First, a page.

Tagged: unreal engine 4, unreal engine, ue4.9, ue4, epic games, dx12
For an engine that was released in late-March, 2014, Epic has been updating it frequently. Unreal Engine 4.9 is, as the number suggests, the tenth release (including 4.0) in just 17 months, which is less than two months per release on average. Each release is fairly sizable, too. This one has about 232 pages of release notes, plus a page and a half of credits, and includes changes for basically every system that I can think of.
The two most interesting features, for me, are Area Shadows and Full Scene Particle Collision.
Area Shadows simulates lights that are physically big and relatively close. At the edges of a shadow, the object that casts the shadow are blocking part of the light. Wherever that shadow falls will be partially lit by the fraction of the light that can see it. As that shadow position gets further back from the shadow caster, it gets larger.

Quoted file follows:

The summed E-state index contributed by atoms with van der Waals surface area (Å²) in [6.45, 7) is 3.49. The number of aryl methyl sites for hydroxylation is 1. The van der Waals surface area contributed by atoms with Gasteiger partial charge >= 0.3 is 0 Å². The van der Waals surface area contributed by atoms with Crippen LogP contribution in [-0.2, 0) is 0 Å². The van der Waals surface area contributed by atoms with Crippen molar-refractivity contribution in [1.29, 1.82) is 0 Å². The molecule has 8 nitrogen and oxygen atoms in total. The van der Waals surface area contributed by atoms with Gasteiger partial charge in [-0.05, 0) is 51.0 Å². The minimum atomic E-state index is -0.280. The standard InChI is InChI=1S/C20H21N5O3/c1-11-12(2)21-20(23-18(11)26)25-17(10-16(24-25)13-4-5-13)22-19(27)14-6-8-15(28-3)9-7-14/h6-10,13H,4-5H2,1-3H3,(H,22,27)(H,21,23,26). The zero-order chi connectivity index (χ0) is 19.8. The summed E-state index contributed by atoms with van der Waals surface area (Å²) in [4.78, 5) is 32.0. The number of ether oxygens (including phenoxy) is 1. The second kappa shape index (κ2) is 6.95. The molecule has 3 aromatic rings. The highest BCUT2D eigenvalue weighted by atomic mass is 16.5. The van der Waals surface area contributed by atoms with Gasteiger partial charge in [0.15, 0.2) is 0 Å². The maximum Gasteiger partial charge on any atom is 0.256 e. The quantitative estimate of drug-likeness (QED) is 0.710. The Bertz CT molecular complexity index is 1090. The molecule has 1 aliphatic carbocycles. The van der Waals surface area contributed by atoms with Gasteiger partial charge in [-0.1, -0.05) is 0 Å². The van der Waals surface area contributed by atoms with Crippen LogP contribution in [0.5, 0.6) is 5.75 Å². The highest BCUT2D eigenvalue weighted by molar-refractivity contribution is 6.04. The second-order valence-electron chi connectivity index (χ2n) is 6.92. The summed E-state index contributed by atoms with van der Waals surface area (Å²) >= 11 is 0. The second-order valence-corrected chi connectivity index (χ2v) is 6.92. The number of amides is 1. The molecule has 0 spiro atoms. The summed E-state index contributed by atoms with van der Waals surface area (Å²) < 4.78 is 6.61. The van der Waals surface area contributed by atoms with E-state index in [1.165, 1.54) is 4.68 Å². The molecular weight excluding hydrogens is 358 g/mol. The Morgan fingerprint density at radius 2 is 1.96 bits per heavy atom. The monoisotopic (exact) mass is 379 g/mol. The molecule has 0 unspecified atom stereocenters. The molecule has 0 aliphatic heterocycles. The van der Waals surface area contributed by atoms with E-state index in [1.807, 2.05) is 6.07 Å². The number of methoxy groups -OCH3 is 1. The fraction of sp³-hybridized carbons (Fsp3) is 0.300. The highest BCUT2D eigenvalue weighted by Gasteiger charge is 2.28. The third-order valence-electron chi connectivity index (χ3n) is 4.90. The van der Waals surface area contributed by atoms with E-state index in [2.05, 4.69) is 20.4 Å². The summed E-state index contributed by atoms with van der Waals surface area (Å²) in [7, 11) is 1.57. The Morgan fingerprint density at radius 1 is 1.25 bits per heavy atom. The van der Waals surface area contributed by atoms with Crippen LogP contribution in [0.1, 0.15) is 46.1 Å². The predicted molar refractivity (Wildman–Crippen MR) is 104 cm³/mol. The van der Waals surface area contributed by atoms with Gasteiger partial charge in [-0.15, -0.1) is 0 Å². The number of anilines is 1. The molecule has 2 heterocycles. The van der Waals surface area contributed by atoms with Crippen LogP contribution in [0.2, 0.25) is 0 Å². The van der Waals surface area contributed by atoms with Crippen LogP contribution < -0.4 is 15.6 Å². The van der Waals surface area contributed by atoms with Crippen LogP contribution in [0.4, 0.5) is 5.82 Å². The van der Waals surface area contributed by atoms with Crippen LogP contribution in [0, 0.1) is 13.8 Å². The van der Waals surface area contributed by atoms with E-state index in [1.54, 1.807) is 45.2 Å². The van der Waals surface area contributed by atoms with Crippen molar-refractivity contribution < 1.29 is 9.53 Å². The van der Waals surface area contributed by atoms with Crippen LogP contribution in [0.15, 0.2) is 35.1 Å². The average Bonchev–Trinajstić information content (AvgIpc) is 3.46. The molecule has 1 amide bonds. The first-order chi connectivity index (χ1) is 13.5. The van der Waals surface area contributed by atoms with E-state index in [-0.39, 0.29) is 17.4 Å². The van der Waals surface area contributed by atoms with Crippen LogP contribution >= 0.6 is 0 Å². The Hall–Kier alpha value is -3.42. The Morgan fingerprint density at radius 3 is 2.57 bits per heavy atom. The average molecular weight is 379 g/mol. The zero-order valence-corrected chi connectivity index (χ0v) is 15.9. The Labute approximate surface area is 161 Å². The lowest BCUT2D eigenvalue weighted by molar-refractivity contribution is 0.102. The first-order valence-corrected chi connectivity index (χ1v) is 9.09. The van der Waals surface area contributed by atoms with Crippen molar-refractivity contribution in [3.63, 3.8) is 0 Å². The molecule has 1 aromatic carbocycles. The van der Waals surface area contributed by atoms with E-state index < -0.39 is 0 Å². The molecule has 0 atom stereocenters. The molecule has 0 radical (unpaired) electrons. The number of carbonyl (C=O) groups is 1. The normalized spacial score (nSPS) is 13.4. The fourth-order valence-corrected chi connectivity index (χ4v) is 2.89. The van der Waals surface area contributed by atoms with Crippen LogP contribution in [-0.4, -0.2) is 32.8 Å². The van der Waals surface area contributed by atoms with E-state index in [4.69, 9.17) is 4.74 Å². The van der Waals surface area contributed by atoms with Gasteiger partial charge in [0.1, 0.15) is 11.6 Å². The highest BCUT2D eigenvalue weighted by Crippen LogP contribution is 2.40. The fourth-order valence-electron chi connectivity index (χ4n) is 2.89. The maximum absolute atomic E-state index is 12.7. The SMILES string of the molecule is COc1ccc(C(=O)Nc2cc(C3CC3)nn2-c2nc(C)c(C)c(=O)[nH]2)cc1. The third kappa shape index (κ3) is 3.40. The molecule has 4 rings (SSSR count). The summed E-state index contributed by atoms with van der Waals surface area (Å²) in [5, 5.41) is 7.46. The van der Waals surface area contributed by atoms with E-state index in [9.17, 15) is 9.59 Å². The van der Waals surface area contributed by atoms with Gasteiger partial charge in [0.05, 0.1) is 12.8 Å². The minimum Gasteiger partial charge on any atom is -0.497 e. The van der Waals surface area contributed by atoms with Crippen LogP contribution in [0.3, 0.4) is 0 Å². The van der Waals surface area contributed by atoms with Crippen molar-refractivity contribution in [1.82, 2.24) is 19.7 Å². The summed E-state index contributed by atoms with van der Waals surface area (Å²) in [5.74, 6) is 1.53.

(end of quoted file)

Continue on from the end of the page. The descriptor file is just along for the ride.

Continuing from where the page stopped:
On paper, you can calculate this by drawing rays from either edge of each shadow-casting light to either edge of each shadow-casting object, continued to the objects that receive the shadows. If both sides of the light can see the receiver? No shadows. If both sides of the light cannot see the receiver? That light is blocked, which is a shadow. If some percent of a uniform light can see the receiver, then it will be shadowed by 100% minus that percentage. This is costly to do, unless neither the light nor any of the affected objects move. In that case, you can just store the result, which is how “static lighting” works.